Thinking of joining the Bitcoin bandwagon? Here’s why a virtual currency can be worth real money.
Cryptocurrency is one of the hottest buzzwords in fintech, and has been for years. While Many people have talked about the technological wonder that is Bitcoin, but few answer the simplest question: how can a Bitcoin, which is just a string of code, be worth anything?
In this article, we’ll explore the notion of how Bitcoin is theoretically worth money, and how it works in a more practical sense.
How Can Bitcoin Be Worth Money?
Money, or a currency, can be understood in two main ways:
First, money is a medium of exchange. That is, I have to be able to give you Bitcoin in exchange for, say, a can of Coke, or a haircut.
Second, money is a store of value. This is actually problematic for all forms of money, not just Bitcoin – but generally speaking, Bitcoin can act as a store of value.
You know, for example, that a Singapore issued ten-dollar note is going to store more or less S$10 of value, whether you keep it for one week or one month. The same is true with Bitcoin. However, Bitcoin is admittedly more volatile, as its value can increase or decrease quickly.
(Some people would point out that this is true for all forms of money, including the Singapore dollar. Currency fluctuations happen all the time – the most extreme case in recent history is the massive devaluation of the Venezuelan bolivar in 2018. That’s why these people prefer to invest in assets like gold, which they see as a more stable store of value).
It should be noted that throughout history, people have used all sorts of things as money. Cowrie shells, blocks of salt, copper, blankets, bags of tea leaves, cows and fish… all of these things have been used as money at some point.
The current incarnation of money – which is changing from bits of paper to digital ones-and-zeroes online – is just the most practically accepted form.
So long as people agree that something has value, and they agree to use it as a medium of exchange or store of value, it can function as money.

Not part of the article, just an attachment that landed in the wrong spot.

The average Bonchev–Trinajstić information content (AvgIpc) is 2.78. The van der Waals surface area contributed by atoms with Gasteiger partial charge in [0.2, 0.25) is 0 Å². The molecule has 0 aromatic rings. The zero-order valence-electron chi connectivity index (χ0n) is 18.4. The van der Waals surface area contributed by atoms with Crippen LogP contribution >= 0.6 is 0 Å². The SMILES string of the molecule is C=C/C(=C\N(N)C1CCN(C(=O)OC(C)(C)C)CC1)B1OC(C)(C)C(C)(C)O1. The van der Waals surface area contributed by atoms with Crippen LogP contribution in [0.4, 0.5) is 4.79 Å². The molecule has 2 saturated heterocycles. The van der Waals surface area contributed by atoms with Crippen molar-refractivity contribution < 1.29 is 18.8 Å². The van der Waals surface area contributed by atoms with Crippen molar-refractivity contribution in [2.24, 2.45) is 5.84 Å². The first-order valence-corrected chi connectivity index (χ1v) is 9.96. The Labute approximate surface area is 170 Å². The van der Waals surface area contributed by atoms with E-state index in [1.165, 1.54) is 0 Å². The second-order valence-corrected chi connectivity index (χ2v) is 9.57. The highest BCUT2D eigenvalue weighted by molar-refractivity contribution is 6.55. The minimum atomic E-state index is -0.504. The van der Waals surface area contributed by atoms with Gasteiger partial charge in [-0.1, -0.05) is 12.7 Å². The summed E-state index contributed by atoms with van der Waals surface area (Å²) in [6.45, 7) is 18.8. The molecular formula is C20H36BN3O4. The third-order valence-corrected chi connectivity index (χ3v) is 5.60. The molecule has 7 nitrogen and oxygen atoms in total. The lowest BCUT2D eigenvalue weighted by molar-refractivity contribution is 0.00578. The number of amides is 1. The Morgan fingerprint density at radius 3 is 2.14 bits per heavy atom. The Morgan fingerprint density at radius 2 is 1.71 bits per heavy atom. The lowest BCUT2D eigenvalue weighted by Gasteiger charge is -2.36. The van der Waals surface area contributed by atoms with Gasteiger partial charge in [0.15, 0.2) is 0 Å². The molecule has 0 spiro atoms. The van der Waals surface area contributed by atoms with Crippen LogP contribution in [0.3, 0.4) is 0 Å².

Bitcoin As Commodity, Versus Bitcoin As Money
One immediate problem is that, right now, Bitcoin acts more like a commodity than money. For example, many people buy Bitcoin in the hopes that its value will go up, at which point they can sell it for US dollars, Singapore dollars, or some other form of money.
This is not the original intention of Bitcoin. When Bitcoin is used this way, it acts more like a commodity – such as gold or oil – than it does money.
Many Bitcoin advocates would rather this stop – they want to see Bitcoin being used in everyday transactions. That is, you can use it to pay for taxi rides, for a coffee, or for getting your nails done. However, the practical reality is that – as long as Bitcoin operates as a volatile commodity – this is tough to make into a reality.
Consider this: if you own Bitcoin, would you spend 0.1 Bitcoin (it can be divided into fractions) to buy a smartphone? Many Bitcoin owners might answer no. Because 0.1 Bitcoin may be worth S$1,000 today, but it could be worth S$10,000 in three months.
Consider the famous Bitcoin pizzas: in 2010, two pizzas were bought for 10,000 Bitcoins. Today, those pizzas would have the equivalent of US$100 million. Nobody wants to be the next fool to spend millions on a pizza, right? So with that in mind, many people who own Bitcoin are hesitant to spend it on consumer goods, as they keep thinking its value may rise by 10 or 100 times.
This gets in the way of Bitcoin being adopted as an “everyday currency”.
The other reason, of course, is on the seller’s end. Bitcoin values can drop as quickly as they rise. Many businesses are hesitant to accept a currency that’s highly volatile. Most businesses wouldn’t want to accept, say, the Venezuelan Bolivar or the New Iraqi Dinar. They’re worried that the currency could quickly plummet in value, or become worthless.
Nonetheless, Bitcoin can be said to operate as money, because it has found some traction as a currency. In Japan, for example, some 260,000 stores accept it as currency. Most recently, major retailers such as Whole Foods, Nordstrom, and Lowe’s have begun accepting cryptocurrencies as payment, signalling that crypto may soon break through to mainstream retail.
Note that either way – as a currency or a commodity – Bitcoin is still worth serious money. A Bitcoin investor may not even believe in its future as a transaction currency; but that same investor may believe it can be resold for a tidy profit, perhaps later in the year.
That’s not to say, however, that Bitcoin has not seen its own share of controversy. As always, due your due diligence before committing to any investment product.
Read these next:
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